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Estimating the optimal utilization rates of radiotherapy for hematologic malignancies from a review of the evidence†
Article first published online: 14 DEC 2004
Copyright © 2004 American Cancer Society
Volume 103, Issue 2, pages 383–392, 15 January 2005
How to Cite
Featherstone, C., Delaney, G., Jacob, S. and Barton, M. (2005), Estimating the optimal utilization rates of radiotherapy for hematologic malignancies from a review of the evidence. Cancer, 103: 383–392. doi: 10.1002/cncr.20754
See companion article on pages 393–401, this issue.
- Issue published online: 5 JAN 2005
- Article first published online: 14 DEC 2004
- Manuscript Accepted: 17 SEP 2004
- Manuscript Revised: 9 SEP 2004
- Manuscript Received: 2 AUG 2004
- Australian Commonwealth Department of Health and Ageing
- non-Hodgkin lymphoma;
- Hodgkin disease;
- utilization rate
The objective of this study was to estimate the ideal proportion of new patients with lymphoma who should receive radiotherapy at some time during the course of their illness, based on the best evidence.
Available evidence of the efficacy of radiotherapy in most clinical situations for lymphoma were identified through extensive literature reviews and treatment guideline searches. Epidemiologic data concerning the distribution of histologic type, disease stage, and other factors that influence the use of radiotherapy were identified. Decision trees were constructed to merge the evidence-based recommendations with the epidemiologic data to calculate the optimal proportion of patients who should receive radiotherapy according to the best available evidence. Actual radiotherapy utilization rates also were identified.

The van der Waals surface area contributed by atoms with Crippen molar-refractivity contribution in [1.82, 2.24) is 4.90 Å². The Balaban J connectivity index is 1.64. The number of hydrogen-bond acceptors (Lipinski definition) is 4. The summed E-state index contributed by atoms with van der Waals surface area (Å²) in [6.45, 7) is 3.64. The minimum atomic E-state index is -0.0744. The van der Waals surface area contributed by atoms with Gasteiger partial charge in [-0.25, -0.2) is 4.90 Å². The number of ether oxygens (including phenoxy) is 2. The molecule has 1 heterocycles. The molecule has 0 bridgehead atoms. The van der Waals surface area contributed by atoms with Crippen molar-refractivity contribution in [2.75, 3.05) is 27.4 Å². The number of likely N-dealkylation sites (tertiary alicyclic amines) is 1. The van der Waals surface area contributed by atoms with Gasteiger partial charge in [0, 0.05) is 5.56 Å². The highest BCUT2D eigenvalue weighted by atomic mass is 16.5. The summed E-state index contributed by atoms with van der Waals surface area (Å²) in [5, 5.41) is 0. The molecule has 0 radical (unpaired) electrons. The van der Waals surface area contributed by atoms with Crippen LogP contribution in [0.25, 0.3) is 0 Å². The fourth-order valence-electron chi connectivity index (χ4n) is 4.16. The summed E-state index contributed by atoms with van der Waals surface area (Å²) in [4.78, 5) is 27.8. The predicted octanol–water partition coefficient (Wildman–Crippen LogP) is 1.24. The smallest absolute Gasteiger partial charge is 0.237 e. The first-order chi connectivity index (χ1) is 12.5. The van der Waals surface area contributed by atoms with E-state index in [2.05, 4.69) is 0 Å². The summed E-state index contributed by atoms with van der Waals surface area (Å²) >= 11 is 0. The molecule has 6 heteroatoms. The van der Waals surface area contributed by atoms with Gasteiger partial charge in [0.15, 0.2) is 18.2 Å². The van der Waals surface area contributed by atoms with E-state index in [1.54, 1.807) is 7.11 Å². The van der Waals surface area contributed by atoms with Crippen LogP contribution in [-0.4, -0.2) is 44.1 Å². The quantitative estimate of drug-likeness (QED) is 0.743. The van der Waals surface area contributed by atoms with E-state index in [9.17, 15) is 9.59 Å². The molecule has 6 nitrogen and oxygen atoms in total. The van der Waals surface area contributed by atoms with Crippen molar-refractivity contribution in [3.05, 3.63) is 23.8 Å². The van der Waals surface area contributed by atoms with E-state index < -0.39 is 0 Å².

The proportion of patients with lymphoma in Australia that should receive radiotherapy at some point in their management, according to the best available evidence, was calculated at 65.0%. Multivariate analysis with a Monte Carlo simulation yielded a radiotherapy utilization rate of 64.4%. The actual utilization rates of radiotherapy for lymphoma reported in clinical practice were 22–29%, substantially lower than the optimal rate calculated in this project.
Further research will be required to identify why more patients who are diagnosed with lymphoma are not treated with radiotherapy. Cancer 2005. © 2004 American Cancer Society.